Being a trading-floor quant is like doing maths in a war zone. OK, so there are no real deaths, but work often gets very intense. Most of the time you’re invisible to the outside world, but you’re actually central to the entire trading operation: one wrong equation and millions of dollars go down the drain and recovery can take weeks.
Trading floors are still male-dominated and there’s a lot of testosterone, plenty of cellphone noise and the occasional swearword. The pace is incredibly quick, there’s no time for small talk, and every trader wants to be the best. With so much money – not to mention pride – on the line, things can easily get dicey for trading-floor quants.
Although I worked closely with a group of quants in Paris, for several years I was the only equities-derivatives quant based among the traders at BNP Paribas in Hong Kong. I remember one time the Paris quant team missed a deadline and one of the Hong Kong traders simply couldn’t accept what had happened. Being on the frontline, I bore the brunt of his anger – I got screamed at and told that my team would all get fired. Of course I knew he didn’t have the power to do this, but because I was equally as frustrated by the delay, those weren’t the kind of words I wanted to hear.
The quant is the one person everyone always goes to as soon as something goes wrong. One day a vanilla trader might ask you to get his Excel spreadsheet working again, even though it’s not really your responsibility, while on another day a trader might report a bug within the pricing library. They at least have someone to turn to for help – for us quants, there’s nobody we can seek similar advice from.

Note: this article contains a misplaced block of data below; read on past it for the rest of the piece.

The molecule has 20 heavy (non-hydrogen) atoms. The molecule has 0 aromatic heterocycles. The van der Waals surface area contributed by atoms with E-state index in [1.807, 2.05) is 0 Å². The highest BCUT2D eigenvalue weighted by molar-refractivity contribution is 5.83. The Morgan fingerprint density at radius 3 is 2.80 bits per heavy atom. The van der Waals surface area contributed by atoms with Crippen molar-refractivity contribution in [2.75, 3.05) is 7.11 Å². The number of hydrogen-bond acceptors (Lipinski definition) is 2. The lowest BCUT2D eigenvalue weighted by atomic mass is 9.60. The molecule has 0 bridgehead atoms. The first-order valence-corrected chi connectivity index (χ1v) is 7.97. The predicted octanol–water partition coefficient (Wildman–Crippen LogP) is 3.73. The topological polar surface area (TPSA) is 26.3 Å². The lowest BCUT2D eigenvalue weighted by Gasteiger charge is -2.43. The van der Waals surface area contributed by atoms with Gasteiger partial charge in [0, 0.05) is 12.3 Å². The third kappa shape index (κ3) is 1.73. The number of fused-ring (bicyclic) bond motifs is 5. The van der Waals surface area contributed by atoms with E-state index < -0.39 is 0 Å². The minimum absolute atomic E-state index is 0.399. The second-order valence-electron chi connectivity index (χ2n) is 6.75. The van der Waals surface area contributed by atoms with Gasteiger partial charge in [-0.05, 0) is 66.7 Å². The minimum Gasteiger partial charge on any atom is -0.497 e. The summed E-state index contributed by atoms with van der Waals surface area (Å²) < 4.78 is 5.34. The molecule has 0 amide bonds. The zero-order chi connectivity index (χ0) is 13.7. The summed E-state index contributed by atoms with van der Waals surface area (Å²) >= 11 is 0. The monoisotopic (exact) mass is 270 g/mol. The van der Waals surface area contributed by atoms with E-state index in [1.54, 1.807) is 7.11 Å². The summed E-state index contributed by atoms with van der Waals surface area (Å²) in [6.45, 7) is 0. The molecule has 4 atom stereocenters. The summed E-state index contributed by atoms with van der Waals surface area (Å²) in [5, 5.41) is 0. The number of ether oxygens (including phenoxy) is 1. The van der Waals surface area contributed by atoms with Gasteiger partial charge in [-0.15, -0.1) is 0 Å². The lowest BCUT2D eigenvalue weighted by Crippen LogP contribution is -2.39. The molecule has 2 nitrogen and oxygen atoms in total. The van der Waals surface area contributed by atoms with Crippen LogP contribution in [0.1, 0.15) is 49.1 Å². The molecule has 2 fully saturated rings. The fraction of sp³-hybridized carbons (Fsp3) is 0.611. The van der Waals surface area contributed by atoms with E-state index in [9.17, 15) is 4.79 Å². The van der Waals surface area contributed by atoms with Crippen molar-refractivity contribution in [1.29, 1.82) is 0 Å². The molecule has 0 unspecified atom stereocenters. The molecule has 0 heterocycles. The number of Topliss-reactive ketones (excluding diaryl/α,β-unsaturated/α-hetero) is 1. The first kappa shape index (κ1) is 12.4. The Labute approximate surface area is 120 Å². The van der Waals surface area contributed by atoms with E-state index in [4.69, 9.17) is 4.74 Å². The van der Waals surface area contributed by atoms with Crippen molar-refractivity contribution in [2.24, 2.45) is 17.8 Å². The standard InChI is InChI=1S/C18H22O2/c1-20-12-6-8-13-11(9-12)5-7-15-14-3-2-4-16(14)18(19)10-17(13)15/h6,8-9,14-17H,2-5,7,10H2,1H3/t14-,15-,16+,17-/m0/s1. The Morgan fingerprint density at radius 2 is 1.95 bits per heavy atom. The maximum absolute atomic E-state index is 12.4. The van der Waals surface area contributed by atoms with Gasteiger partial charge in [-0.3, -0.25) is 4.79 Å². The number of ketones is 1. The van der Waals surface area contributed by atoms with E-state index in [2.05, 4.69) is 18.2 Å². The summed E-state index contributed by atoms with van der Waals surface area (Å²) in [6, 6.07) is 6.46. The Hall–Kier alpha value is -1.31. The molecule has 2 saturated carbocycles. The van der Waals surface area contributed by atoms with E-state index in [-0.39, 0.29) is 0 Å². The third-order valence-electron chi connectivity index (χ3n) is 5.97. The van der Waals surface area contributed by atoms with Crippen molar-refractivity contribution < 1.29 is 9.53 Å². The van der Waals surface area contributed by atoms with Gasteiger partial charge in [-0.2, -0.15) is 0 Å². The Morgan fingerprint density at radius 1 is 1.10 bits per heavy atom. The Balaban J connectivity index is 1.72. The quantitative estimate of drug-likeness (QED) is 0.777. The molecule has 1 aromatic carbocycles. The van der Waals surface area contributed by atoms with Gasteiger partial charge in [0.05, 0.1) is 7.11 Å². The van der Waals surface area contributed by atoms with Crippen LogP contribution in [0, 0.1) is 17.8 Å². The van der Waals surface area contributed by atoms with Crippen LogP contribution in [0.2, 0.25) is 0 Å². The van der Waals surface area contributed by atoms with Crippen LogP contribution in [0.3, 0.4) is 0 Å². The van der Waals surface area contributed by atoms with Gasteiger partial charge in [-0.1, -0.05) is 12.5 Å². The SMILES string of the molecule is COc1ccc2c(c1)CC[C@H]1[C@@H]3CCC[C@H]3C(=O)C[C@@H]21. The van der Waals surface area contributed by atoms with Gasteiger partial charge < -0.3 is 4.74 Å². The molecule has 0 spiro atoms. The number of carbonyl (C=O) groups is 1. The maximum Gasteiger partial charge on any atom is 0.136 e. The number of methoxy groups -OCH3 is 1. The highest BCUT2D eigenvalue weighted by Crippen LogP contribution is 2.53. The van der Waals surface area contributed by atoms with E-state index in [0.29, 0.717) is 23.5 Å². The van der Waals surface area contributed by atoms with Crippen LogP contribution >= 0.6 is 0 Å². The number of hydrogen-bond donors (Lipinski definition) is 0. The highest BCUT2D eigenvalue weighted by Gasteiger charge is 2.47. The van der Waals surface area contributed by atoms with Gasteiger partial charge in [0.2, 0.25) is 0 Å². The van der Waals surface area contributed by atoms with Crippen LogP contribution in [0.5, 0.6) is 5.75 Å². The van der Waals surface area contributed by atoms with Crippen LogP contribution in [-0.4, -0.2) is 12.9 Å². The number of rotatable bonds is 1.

Dealing with traders also means fixing issues relatively quickly, which can be stressful. When the tsunami hit Japan in March 2011 the numerical models we used at BNP went crazy. Our pricer didn’t return any results because the algorithms didn’t converge and all the traders’ systems were rendered useless.
At times like these you feel the pressure. Programming and equating can’t be done in five minutes. It took me a couple of weeks to tweak the models and to implement the changes needed. Luckily the traders had their own issues to deal with, but after the market had stabilised I was expected to have my fix in place.
It wasn’t always that bad. I didn’t have my own quant island, but instead worked as part of the trading team. Perhaps because some of my trader colleagues had studied at the same school or because we reported to the same boss there was never really a sense of “them versus me”.
But as a quant you do need to build internal alliances. Not every trader is going to love what you do. Regular traders want to get the job done and they allocate little time to mathematical algorithms. Exotic traders tend to be a bit more interested in what’s going on behind the scenes. And let’s be honest, it’s fun to share and build on experiences.
One of the things I enjoyed was fixing bugs with an exotics trader colleague after working hours. Of course we had a theoretical framework, but we also often had an empirical approach to finding and eliminate the bug.
So my overall advice to other quants out there is to not take things too personally and to respect what the traders are doing. Try to fit into the ecosystem of the bank, identify your allies (and potential bullies) and most importantly find an outlet to have fun.
Hong Kong-based Laurence Fauchon, a former quant a BNP Paribas, is the CEO and founder of HelperChoice, a website that connects employers with domestic workers in Asia and the Middle East, so that they can find the right match.